How Amazon Wins: Innovation, Low Prices, and Free Cash Flow

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In 2005, we (when we were named CRMGuru.com) awarded Amazon.com a customer-centric leadership award. In an acceptance letter, Craig Berman, Amazon’s director of platform and technology communications, said:

“It is simply in our DNA to approach our business by starting with the customer and working backwards and for the past 10 years, we have stayed laser-focused on this core principle,” wrote Craig Berman, Amazon’s director of platform and technology communications, in his acceptance letter.

Nearly 8 years later, Amazon.com has shown that customer-centricity is more than a slogan. The company keeps innovating to serve existing customers, by expanding what it sells and how consumers access its content (e.g. Kindle). But it has also been a pioneer into new markets like cloud computing with Amazon Web Services.

Without Amazon, we wouldn’t hear terms like showrooming, which terrifies traditional retailers. But they have other reasons to be worried, because Amazon may be coming to city near you.

Did you know that for the past five years Amazon has been quietly testing its Amazon Fresh grocery service in Seattle? I didn’t. According to a recent article in the SF Chronicle, Bezos may create new fulfillment centers in major US cities to handle perishable items. And the article opines that it wouldn’t take much to then deliver other products from local centers within 24 hours.

Target and Walmart, hello. Are you paying attention?

But for all the talk about innovation, customer-centricity, and a great online experience, what underpins Amazon.com’s success is simply this: Low Prices. That’s right, low prices. Seriously, would you pay the same or more for the convenience of shopping online? I doubt it.

However, in the Real World low prices are often associated with a bad experience. Yes, there are exceptions like Southwest Airlines. But the conventional wisdom is that there’s a tradeoff between price and customer experience.

For brick-and-mortar retailers, there’s some truth to that. It does cost real money to run a store, train staff, etc. Just ask Best Buy. However, in the online world where Amazon reigns supreme, economics work a bit differently. They’ve shown you can offer popular products at a low price, and do so packaged in a great shopping experience.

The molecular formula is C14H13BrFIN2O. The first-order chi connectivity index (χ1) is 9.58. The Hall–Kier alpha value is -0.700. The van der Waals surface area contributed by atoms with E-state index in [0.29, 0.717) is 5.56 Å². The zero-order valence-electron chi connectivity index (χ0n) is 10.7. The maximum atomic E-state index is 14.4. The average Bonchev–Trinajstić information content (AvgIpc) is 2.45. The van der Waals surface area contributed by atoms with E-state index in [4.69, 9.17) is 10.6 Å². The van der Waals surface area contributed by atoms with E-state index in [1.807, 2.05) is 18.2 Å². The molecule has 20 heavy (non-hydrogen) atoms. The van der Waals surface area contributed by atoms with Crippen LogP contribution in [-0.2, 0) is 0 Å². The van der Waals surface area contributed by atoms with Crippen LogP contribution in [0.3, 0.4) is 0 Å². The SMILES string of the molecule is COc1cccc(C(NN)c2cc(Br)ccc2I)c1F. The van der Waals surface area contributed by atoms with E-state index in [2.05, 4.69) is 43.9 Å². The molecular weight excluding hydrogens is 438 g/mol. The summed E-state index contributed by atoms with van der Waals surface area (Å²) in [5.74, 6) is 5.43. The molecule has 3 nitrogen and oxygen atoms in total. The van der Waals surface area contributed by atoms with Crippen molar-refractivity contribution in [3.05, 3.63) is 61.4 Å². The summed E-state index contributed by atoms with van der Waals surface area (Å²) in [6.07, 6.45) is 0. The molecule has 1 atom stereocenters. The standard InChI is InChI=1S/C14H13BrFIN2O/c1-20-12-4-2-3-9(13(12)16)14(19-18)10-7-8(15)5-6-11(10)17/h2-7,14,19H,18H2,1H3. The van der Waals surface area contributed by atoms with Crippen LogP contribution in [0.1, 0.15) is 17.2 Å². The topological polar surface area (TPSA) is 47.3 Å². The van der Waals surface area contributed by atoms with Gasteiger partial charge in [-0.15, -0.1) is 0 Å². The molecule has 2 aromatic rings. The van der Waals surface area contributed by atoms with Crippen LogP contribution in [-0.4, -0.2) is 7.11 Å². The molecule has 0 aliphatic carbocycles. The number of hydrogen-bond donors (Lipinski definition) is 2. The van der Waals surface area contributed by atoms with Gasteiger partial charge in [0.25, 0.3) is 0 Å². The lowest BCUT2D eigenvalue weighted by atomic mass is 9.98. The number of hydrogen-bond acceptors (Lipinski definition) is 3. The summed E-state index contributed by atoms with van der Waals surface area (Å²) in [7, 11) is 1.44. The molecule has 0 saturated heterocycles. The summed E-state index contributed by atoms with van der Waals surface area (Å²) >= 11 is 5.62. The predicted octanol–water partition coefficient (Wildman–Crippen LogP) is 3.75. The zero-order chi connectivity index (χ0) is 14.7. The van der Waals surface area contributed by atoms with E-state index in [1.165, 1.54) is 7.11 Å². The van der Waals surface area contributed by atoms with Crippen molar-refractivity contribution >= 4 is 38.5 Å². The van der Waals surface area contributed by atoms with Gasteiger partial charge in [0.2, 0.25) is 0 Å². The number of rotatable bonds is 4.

In the early days, analysts told Amazon CEO Jeff Bezos he needed to increase prices to get his margins up. He didn’t listen. Instead, he challenged his leadership team to cut their cost of operation so they could continue to offer the best deal to consumers.

Frankly, the more I hear about Amazon’s strategy, the more it sounds like Walmart. Except, Bezos doesn’t have to sacrifice the customer experience in exchange for low prices.

One last thing… we’ve all seen too-good-to-true business models that were not sustainable. Sooner or later, you have to pay your bills. Free cash flow is the key, not margins, according to the SF Chronicle article:

Bezos is more concerned with cash flow than making money because he believes the opportunity offered by the Internet, and by e-commerce, is huge and largely untapped. To him, it’s still a land grab. So he’s prepared to cut prices to the bone and add all those freebies to cultivate customer loyalty and increase sales. Then he reinvests it all in more low prices and further expansion, creating additional customer loyalty.

How else can you explain all the freebies you get with Amazon Prime?

Further reading: Amazon doesn’t put profit first.

2 COMMENTS

  1. Hello Bob

    It occurs to me that you have hit the nail firmly on the head. That is it. Amazon has found a way (and put in place the right infrastructure) to provide customers with what they want. Low prices – saving them money. Ease of shopping – saving them time. Recommendations – which provide customers with access to products that they do not necessarily know about and welcome being flagged up.

    Digital is disruptive, profoundly disruptive. It allows smart executives to come up with value propositions, products and customer experiences that are simply not viable in the offline world. Put differently, digital allows you to provide great experiences and low prices.

    Maz

  2. Hi Bob! Happy new year! Your article is superb! Bravo Amazon. The best service at the best possible price is THE solution. Finally somebody wrote it, glad you did! Thanks!

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